European Commission plans sanctions for wayward bankers – reports

March 4 2009

By Clive Leviev-Sawyer

The European Commission wants Europe to set up a sanctions regime for banks and bankers that flout industry rules, according to plans to be published on March 4 2009, AFP reported.

The proposal is part of plans for a major shake-up of European supervision of the financial sector based on recent recommendations from an expert panel headed by former IMF director Jacques de Larosiere.

In a media statement on March 4, the EC said that it was calling on EU leaders to further step up co-ordinated European action to fight the economic crisis.

In its communication to the European Council summit on March 19 and 20, the Commission sets out proposals for building on the extensive support already being given to the real economy and to employment.

The Commission’s communication unveils a comprehensive reform of the financial system based on the de Larosiere report.

“It shows how a clear and united commitment to this ambitious programme can pave the way for the EU to give a global lead at the G20 summit in London on April 2,” the EC said.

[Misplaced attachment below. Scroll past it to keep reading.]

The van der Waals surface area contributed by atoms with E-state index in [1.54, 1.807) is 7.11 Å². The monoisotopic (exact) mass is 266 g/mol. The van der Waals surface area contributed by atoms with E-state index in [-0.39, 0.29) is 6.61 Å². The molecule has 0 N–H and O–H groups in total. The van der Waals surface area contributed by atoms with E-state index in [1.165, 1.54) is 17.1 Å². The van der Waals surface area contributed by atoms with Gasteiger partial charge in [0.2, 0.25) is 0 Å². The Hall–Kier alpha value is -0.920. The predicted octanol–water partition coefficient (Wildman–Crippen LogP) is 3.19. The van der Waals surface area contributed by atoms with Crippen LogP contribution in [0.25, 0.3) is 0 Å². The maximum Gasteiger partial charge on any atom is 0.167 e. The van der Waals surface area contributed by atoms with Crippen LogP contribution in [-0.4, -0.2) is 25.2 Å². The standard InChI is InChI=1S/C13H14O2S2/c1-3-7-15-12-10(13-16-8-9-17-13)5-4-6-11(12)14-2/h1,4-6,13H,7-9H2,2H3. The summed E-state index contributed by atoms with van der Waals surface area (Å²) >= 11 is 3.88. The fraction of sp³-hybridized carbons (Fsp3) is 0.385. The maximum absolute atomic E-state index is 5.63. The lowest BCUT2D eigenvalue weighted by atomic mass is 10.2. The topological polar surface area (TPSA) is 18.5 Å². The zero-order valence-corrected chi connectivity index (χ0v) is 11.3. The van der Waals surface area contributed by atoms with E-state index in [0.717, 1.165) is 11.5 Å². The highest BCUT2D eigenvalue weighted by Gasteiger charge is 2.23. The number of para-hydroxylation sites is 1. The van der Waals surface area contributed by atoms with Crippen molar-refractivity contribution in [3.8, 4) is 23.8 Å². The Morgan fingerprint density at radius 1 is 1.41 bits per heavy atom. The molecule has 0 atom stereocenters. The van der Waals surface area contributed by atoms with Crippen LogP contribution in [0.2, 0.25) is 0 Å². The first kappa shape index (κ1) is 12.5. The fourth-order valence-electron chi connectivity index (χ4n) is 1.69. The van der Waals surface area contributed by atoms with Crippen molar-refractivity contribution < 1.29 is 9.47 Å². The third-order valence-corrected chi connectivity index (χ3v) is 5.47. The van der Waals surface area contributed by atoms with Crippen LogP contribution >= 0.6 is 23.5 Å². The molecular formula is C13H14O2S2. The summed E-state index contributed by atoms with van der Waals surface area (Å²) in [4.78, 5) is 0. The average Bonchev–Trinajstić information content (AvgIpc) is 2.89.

EC President Jose Manuel Barroso said: “The Spring European Council must send a strong signal to citizens, businesses and the world. Yes, there is a way out of this crisis. Yes, Europe has the unity, the confidence and the determination to win this battle. We must forcefully implement the agreed recovery plan in a coordinated way. We must use the single market to the full.

“Today we are asking EU leaders to agree on a comprehensive action plan. To do everything possible to protect our citizens from unemployment. To clean up financial markets on the basis of the de Larosiere Report. And to pave the way for Europe to lead by example and by persuasion as we approach the G20 summit in London,” Barroso said.

The Commission’s communication begins with an overview of the measures taken since autumn 2008 which have prevented the meltdown of the European banking industry and thus prevented countless bankruptcies and job losses.

It urges member states to act quickly to restore confidence and get bank lending flowing again, in particular by implementing the guidance the Commission issued on February 25 2009 on removing impaired assets from banks’ balance sheets.

“The Commission endorses – and asks EU leaders to endorse – the key principles set out by the de Larosiere Group,” the EC statement said.